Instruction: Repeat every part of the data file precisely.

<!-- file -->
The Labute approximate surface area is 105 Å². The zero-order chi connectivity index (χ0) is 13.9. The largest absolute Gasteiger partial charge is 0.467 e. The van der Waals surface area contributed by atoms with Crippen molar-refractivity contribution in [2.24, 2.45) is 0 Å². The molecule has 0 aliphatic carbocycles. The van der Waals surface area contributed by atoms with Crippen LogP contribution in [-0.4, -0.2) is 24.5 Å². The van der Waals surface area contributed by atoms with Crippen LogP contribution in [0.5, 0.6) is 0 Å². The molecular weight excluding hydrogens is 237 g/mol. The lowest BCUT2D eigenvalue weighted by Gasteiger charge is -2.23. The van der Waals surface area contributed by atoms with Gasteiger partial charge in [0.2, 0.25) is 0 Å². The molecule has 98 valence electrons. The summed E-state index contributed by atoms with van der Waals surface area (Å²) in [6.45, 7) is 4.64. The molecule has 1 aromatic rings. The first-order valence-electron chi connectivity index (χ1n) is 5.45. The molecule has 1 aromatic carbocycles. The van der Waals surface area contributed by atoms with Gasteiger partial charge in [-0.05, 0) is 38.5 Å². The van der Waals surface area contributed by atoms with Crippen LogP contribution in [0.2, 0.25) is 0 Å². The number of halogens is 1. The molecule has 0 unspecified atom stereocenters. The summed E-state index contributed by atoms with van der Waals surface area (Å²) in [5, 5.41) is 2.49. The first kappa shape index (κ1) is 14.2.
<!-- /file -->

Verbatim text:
The Labute approximate surface area is 105 Å². The zero-order chi connectivity index (χ0) is 13.9. The largest absolute Gasteiger partial charge is 0.467 e. The van der Waals surface area contributed by atoms with Crippen molar-refractivity contribution in [2.24, 2.45) is 0 Å². The molecule has 0 aliphatic carbocycles. The van der Waals surface area contributed by atoms with Crippen LogP contribution in [-0.4, -0.2) is 24.5 Å². The van der Waals surface area contributed by atoms with Crippen LogP contribution in [0.5, 0.6) is 0 Å². The molecular weight excluding hydrogens is 237 g/mol. The lowest BCUT2D eigenvalue weighted by Gasteiger charge is -2.23. The van der Waals surface area contributed by atoms with Gasteiger partial charge in [0.2, 0.25) is 0 Å². The molecule has 98 valence electrons. The summed E-state index contributed by atoms with van der Waals surface area (Å²) in [6.45, 7) is 4.64. The molecule has 1 aromatic rings. The first-order valence-electron chi connectivity index (χ1n) is 5.45. The molecule has 1 aromatic carbocycles. The van der Waals surface area contributed by atoms with Gasteiger partial charge in [-0.05, 0) is 38.5 Å². The van der Waals surface area contributed by atoms with Crippen LogP contribution in [0.2, 0.25) is 0 Å². The number of halogens is 1. The molecule has 0 unspecified atom stereocenters. The summed E-state index contributed by atoms with van der Waals surface area (Å²) in [5, 5.41) is 2.49. The first kappa shape index (κ1) is 14.2.